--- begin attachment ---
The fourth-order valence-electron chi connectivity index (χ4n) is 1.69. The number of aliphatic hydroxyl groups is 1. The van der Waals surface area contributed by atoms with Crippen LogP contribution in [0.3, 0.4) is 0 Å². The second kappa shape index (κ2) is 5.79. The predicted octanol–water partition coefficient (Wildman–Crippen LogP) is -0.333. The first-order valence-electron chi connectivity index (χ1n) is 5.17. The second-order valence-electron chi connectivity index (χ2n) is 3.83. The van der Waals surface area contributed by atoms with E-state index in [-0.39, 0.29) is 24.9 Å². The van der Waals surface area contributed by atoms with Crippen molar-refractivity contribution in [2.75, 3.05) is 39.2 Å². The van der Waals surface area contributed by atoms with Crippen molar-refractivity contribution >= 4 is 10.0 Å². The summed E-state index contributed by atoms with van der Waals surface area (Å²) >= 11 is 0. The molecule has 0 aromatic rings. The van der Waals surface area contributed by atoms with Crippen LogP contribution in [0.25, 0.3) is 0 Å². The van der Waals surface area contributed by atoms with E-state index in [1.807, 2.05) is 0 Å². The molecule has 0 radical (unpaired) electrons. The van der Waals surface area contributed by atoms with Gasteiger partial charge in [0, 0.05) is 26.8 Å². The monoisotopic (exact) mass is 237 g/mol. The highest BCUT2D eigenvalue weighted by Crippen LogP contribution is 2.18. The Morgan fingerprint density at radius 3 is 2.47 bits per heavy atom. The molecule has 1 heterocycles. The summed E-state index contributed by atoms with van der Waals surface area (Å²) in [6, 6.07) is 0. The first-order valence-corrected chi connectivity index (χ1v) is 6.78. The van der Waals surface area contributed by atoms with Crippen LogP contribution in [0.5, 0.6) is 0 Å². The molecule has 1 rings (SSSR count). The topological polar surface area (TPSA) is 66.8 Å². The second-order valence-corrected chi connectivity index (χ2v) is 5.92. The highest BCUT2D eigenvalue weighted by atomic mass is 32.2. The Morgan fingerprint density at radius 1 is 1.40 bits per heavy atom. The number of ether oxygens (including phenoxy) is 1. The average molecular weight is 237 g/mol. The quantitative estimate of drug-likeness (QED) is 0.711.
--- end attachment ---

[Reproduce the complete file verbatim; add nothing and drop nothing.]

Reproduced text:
The fourth-order valence-electron chi connectivity index (χ4n) is 1.69. The number of aliphatic hydroxyl groups is 1. The van der Waals surface area contributed by atoms with Crippen LogP contribution in [0.3, 0.4) is 0 Å². The second kappa shape index (κ2) is 5.79. The predicted octanol–water partition coefficient (Wildman–Crippen LogP) is -0.333. The first-order valence-electron chi connectivity index (χ1n) is 5.17. The second-order valence-electron chi connectivity index (χ2n) is 3.83. The van der Waals surface area contributed by atoms with E-state index in [-0.39, 0.29) is 24.9 Å². The van der Waals surface area contributed by atoms with Crippen molar-refractivity contribution in [2.75, 3.05) is 39.2 Å². The van der Waals surface area contributed by atoms with Crippen molar-refractivity contribution >= 4 is 10.0 Å². The summed E-state index contributed by atoms with van der Waals surface area (Å²) >= 11 is 0. The molecule has 0 aromatic rings. The van der Waals surface area contributed by atoms with Crippen LogP contribution in [0.25, 0.3) is 0 Å². The van der Waals surface area contributed by atoms with E-state index in [1.807, 2.05) is 0 Å². The molecule has 0 radical (unpaired) electrons. The van der Waals surface area contributed by atoms with Gasteiger partial charge in [0, 0.05) is 26.8 Å². The monoisotopic (exact) mass is 237 g/mol. The highest BCUT2D eigenvalue weighted by Crippen LogP contribution is 2.18. The Morgan fingerprint density at radius 3 is 2.47 bits per heavy atom. The molecule has 1 heterocycles. The summed E-state index contributed by atoms with van der Waals surface area (Å²) in [6, 6.07) is 0. The first-order valence-corrected chi connectivity index (χ1v) is 6.78. The van der Waals surface area contributed by atoms with Crippen LogP contribution in [0.5, 0.6) is 0 Å². The molecule has 1 rings (SSSR count). The topological polar surface area (TPSA) is 66.8 Å². The second-order valence-corrected chi connectivity index (χ2v) is 5.92. The highest BCUT2D eigenvalue weighted by atomic mass is 32.2. The Morgan fingerprint density at radius 1 is 1.40 bits per heavy atom. The number of ether oxygens (including phenoxy) is 1. The average molecular weight is 237 g/mol. The quantitative estimate of drug-likeness (QED) is 0.711.